The Power of Positivity

Building a positive work culture can pay dividends

As a painting contractor, you’re likely looking for ways to get more out of your team, in addition to ensuring that they’re generally content and not looking to bolt as soon as a job becomes available with a competitor.

The most obvious carrot-on-a-stick to ensure such loyalty typically focuses on salary, but there are other simple means of promoting a positive working environment that can pay significant dividends for any contractor.

This article will look at the benefits of building a positive work culture and address ways you can make it happen for your business.

Why you want to keep it positive

Better retention for your bottom line. A worker shortage has clamped growth for many industries, and painting contractors have certainly not been spared. The American Center for Progress has estimated that the cost of lost production, training and other expenses that go into replacing an employee equals roughly 20 percent of that person’s yearly salary. In other words, replacing an unhappy, job-jumping employee can be expensive.

Minimize work-related stress. There may be times when you feel the need to push your crews to peak production, but consider the stresses to which you are subjecting them and the potential effects on their efficiency, well-being and safety. The American Psychological Association reports that work-related stress — and resulting lost work time — is on a rapid rise for American workers and up to 80 percent of workplace accidents can be partially attributed to stress. Stressed workers are often inefficient workers, and frequent pressuring of them to do more, better, faster may in fact have the opposite effect.

Plugged-in employees deliver more. Research shows that employees who are engaged in what they consider a positive work environment are more likely to be productive, on-time, and deliver higher-quality work, all of which contribute to your business’s profitability.

Teamwork wins. Few operations benefit more by successful collaboration than a painting crew. Teammates who share a positive outlook and enjoy working with each other are going to be more productive and willing to maintain a constructive working relationship with each other.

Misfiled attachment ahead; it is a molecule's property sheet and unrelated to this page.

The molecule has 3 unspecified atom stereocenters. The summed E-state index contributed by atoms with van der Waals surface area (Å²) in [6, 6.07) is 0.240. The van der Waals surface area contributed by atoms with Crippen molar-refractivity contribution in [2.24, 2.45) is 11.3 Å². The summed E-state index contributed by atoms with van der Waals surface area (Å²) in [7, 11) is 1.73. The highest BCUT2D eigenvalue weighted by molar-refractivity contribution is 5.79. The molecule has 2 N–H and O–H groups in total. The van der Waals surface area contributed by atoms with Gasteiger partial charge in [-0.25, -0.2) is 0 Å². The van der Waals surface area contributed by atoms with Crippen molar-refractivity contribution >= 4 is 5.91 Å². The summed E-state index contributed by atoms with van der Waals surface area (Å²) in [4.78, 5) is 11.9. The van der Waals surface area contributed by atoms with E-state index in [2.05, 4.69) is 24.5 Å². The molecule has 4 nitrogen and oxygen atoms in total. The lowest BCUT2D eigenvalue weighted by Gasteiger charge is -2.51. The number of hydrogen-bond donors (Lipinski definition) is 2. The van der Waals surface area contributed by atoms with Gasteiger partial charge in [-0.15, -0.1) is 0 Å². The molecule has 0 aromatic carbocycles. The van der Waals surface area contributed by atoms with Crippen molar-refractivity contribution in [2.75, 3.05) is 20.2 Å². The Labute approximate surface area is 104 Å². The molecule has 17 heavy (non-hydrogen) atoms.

Why not? Who wouldn’t prefer to show up daily to an environment that builds people up rather than beats them down, that fosters personal growth and development, and might even be fun? Such an environment is not only positive for your employees – it’s good for you, too! And even your customers will enjoy seeing a positively interacting team.

Here’s How

Encourage professional development. An employee who earns greater responsibility by demonstrating new proficiencies delivers a win-win for everyone involved. Employees who grow their skill sets will take pride in their professional growth, and you’ll be rewarded too, with a more versatile team. To that end, Sherwin-Williams offers a wide array of training videos that can help build your team’s skills.

Ask for their feedback. No one has a better sense of your efficiency and processes than your employees. Encourage their input and enact their ideas, and you’ll have employees who feel valued.

Avoid the blame game. Mistakes happen, and in a painting contractor’s world, they can be costly. While it’s important to identify errors, reassess processes and take corrective action to ensure mistakes don’t happen again, pointing the finger of blame often accomplishes little other than grow resentment. Forgive mistakes and offer support to those who may be hanging their heads if the mistake was theirs.

Earn their trust. Encourage employees to talk to you — about anything. If employees feel that you are concerned about their well-being, they’re more likely to operate without the fear of negative consequences and will feel comfortable asking for help or guidance. Research shows that such an environment leads to better learning and performance outcomes.

Offer flexibility. No doubt, flex-time scheduling is going to have limitations in a professional painting contractor’s world. However, consider the possibilities. Would second-shift or split-shift scheduling allow certain team members greater ability, for example, to tend to family matters? Perhaps such creative scheduling might be beneficial to your customers as well.

Have fun! There are many ways to make work a fun place to be, even if your team is often off-site. Look for ways to reward performance goals with incentives such as sports tickets, lottery tickets or gift cards. Set aside an afternoon for fun inter-company competitions, such as lawn games or bowling, or just a social gathering. Buy lunch, coffee, ice cream, or a round of post-work drinks. It doesn’t have to be a big spend — the gesture will show that you’re about more than just grinding maximum production out of your employees.

In the end, loyalty is a two-way street. But if a positive working environment can grow higher levels of loyalty from your employees, you can achieve higher levels of efficiency, profitability, and success for both you and your crews. And word will get out — not only will you retain your own employees, your company will become known as a desired workplace for those looking to join a winning team.